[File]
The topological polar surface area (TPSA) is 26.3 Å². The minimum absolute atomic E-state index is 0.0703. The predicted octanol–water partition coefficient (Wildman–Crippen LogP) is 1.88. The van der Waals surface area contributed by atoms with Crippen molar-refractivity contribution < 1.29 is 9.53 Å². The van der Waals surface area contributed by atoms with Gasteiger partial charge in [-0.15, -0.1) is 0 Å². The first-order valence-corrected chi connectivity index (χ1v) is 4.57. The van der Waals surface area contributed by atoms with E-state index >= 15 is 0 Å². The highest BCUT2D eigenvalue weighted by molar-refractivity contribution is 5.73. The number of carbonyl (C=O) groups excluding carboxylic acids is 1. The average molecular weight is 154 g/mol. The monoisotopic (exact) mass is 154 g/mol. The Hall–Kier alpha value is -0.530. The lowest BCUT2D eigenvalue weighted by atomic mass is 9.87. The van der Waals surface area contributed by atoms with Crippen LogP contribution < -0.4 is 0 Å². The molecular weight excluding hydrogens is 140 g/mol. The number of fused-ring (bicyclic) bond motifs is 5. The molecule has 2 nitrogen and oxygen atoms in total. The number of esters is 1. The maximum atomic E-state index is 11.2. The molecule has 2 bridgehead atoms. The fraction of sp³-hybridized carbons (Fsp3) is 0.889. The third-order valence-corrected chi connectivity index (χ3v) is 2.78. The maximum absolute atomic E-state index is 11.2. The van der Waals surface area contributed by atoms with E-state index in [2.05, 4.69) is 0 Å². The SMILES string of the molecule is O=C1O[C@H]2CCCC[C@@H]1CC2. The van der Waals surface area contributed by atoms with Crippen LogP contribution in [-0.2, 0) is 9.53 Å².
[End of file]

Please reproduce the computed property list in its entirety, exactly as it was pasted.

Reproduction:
The topological polar surface area (TPSA) is 26.3 Å². The minimum absolute atomic E-state index is 0.0703. The predicted octanol–water partition coefficient (Wildman–Crippen LogP) is 1.88. The van der Waals surface area contributed by atoms with Crippen molar-refractivity contribution < 1.29 is 9.53 Å². The van der Waals surface area contributed by atoms with Gasteiger partial charge in [-0.15, -0.1) is 0 Å². The first-order valence-corrected chi connectivity index (χ1v) is 4.57. The van der Waals surface area contributed by atoms with E-state index >= 15 is 0 Å². The highest BCUT2D eigenvalue weighted by molar-refractivity contribution is 5.73. The number of carbonyl (C=O) groups excluding carboxylic acids is 1. The average molecular weight is 154 g/mol. The monoisotopic (exact) mass is 154 g/mol. The Hall–Kier alpha value is -0.530. The lowest BCUT2D eigenvalue weighted by atomic mass is 9.87. The van der Waals surface area contributed by atoms with Crippen LogP contribution < -0.4 is 0 Å². The molecular weight excluding hydrogens is 140 g/mol. The number of fused-ring (bicyclic) bond motifs is 5. The molecule has 2 nitrogen and oxygen atoms in total. The number of esters is 1. The maximum atomic E-state index is 11.2. The molecule has 2 bridgehead atoms. The fraction of sp³-hybridized carbons (Fsp3) is 0.889. The third-order valence-corrected chi connectivity index (χ3v) is 2.78. The maximum absolute atomic E-state index is 11.2. The van der Waals surface area contributed by atoms with E-state index in [2.05, 4.69) is 0 Å². The SMILES string of the molecule is O=C1O[C@H]2CCCC[C@@H]1CC2. The van der Waals surface area contributed by atoms with Crippen LogP contribution in [-0.2, 0) is 9.53 Å².